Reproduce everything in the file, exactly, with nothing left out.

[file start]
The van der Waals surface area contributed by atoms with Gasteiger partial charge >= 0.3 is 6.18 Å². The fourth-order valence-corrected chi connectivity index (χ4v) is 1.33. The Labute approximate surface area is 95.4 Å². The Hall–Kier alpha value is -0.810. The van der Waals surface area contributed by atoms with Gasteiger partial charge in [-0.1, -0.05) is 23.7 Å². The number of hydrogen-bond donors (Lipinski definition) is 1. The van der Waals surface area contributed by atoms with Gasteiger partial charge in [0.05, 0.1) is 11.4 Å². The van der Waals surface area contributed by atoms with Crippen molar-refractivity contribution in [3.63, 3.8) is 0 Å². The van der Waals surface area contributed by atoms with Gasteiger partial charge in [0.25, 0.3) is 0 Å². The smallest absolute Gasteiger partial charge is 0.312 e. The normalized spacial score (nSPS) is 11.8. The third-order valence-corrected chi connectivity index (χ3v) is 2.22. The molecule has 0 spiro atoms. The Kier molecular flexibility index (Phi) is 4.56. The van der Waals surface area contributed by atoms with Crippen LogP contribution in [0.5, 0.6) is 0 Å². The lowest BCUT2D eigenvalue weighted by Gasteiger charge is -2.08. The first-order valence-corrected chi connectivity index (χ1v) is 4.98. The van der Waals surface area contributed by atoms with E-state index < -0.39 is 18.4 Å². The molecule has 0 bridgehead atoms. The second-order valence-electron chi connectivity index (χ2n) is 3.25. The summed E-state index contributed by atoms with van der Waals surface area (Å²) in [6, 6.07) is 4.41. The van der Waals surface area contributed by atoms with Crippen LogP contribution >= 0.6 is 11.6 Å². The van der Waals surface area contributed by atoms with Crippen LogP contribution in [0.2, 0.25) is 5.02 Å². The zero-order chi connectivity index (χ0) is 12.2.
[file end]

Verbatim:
The van der Waals surface area contributed by atoms with Gasteiger partial charge >= 0.3 is 6.18 Å². The fourth-order valence-corrected chi connectivity index (χ4v) is 1.33. The Labute approximate surface area is 95.4 Å². The Hall–Kier alpha value is -0.810. The van der Waals surface area contributed by atoms with Gasteiger partial charge in [-0.1, -0.05) is 23.7 Å². The number of hydrogen-bond donors (Lipinski definition) is 1. The van der Waals surface area contributed by atoms with Gasteiger partial charge in [0.05, 0.1) is 11.4 Å². The van der Waals surface area contributed by atoms with Crippen molar-refractivity contribution in [3.63, 3.8) is 0 Å². The van der Waals surface area contributed by atoms with Gasteiger partial charge in [0.25, 0.3) is 0 Å². The smallest absolute Gasteiger partial charge is 0.312 e. The normalized spacial score (nSPS) is 11.8. The third-order valence-corrected chi connectivity index (χ3v) is 2.22. The molecule has 0 spiro atoms. The Kier molecular flexibility index (Phi) is 4.56. The van der Waals surface area contributed by atoms with Crippen LogP contribution in [0.5, 0.6) is 0 Å². The lowest BCUT2D eigenvalue weighted by Gasteiger charge is -2.08. The first-order valence-corrected chi connectivity index (χ1v) is 4.98. The van der Waals surface area contributed by atoms with E-state index < -0.39 is 18.4 Å². The molecule has 0 bridgehead atoms. The second-order valence-electron chi connectivity index (χ2n) is 3.25. The summed E-state index contributed by atoms with van der Waals surface area (Å²) in [6, 6.07) is 4.41. The van der Waals surface area contributed by atoms with Crippen LogP contribution >= 0.6 is 11.6 Å². The van der Waals surface area contributed by atoms with Crippen LogP contribution in [0.2, 0.25) is 5.02 Å². The zero-order chi connectivity index (χ0) is 12.2.